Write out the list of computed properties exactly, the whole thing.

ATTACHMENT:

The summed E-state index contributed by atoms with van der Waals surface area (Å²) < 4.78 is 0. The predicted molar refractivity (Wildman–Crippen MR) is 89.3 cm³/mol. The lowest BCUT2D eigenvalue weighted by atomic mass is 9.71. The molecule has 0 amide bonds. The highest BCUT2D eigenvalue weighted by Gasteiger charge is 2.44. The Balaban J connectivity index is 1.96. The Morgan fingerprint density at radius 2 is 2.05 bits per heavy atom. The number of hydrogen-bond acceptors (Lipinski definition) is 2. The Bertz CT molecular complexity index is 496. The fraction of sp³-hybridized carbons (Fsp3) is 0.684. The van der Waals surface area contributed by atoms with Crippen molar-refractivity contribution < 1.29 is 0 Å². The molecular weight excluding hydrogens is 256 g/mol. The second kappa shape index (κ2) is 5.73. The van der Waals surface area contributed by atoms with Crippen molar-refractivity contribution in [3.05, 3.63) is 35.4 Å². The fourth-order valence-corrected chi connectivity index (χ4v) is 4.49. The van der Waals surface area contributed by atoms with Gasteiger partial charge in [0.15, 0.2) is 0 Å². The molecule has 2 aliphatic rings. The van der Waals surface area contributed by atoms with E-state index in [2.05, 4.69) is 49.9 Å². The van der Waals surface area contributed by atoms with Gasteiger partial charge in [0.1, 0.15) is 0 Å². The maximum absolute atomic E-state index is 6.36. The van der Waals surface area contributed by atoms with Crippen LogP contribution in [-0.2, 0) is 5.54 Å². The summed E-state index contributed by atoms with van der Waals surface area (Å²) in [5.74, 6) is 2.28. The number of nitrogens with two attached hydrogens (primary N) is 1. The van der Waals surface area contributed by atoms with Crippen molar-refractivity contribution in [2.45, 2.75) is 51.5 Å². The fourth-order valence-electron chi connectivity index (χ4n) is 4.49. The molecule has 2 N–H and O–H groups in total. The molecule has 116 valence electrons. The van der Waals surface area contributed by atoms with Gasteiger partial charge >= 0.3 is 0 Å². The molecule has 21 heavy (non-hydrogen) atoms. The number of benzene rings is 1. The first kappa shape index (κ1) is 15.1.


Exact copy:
The summed E-state index contributed by atoms with van der Waals surface area (Å²) < 4.78 is 0. The predicted molar refractivity (Wildman–Crippen MR) is 89.3 cm³/mol. The lowest BCUT2D eigenvalue weighted by atomic mass is 9.71. The molecule has 0 amide bonds. The highest BCUT2D eigenvalue weighted by Gasteiger charge is 2.44. The Balaban J connectivity index is 1.96. The Morgan fingerprint density at radius 2 is 2.05 bits per heavy atom. The number of hydrogen-bond acceptors (Lipinski definition) is 2. The Bertz CT molecular complexity index is 496. The fraction of sp³-hybridized carbons (Fsp3) is 0.684. The van der Waals surface area contributed by atoms with Crippen molar-refractivity contribution < 1.29 is 0 Å². The molecular weight excluding hydrogens is 256 g/mol. The second kappa shape index (κ2) is 5.73. The van der Waals surface area contributed by atoms with Crippen molar-refractivity contribution in [3.05, 3.63) is 35.4 Å². The fourth-order valence-corrected chi connectivity index (χ4v) is 4.49. The van der Waals surface area contributed by atoms with Gasteiger partial charge in [0.15, 0.2) is 0 Å². The molecule has 2 aliphatic rings. The van der Waals surface area contributed by atoms with E-state index in [2.05, 4.69) is 49.9 Å². The van der Waals surface area contributed by atoms with Gasteiger partial charge in [0.1, 0.15) is 0 Å². The maximum absolute atomic E-state index is 6.36. The van der Waals surface area contributed by atoms with Crippen LogP contribution in [-0.2, 0) is 5.54 Å². The summed E-state index contributed by atoms with van der Waals surface area (Å²) in [5.74, 6) is 2.28. The number of nitrogens with two attached hydrogens (primary N) is 1. The van der Waals surface area contributed by atoms with Crippen molar-refractivity contribution in [2.45, 2.75) is 51.5 Å². The fourth-order valence-electron chi connectivity index (χ4n) is 4.49. The molecule has 2 N–H and O–H groups in total. The molecule has 116 valence electrons. The van der Waals surface area contributed by atoms with Gasteiger partial charge >= 0.3 is 0 Å². The molecule has 21 heavy (non-hydrogen) atoms. The number of benzene rings is 1. The first kappa shape index (κ1) is 15.1.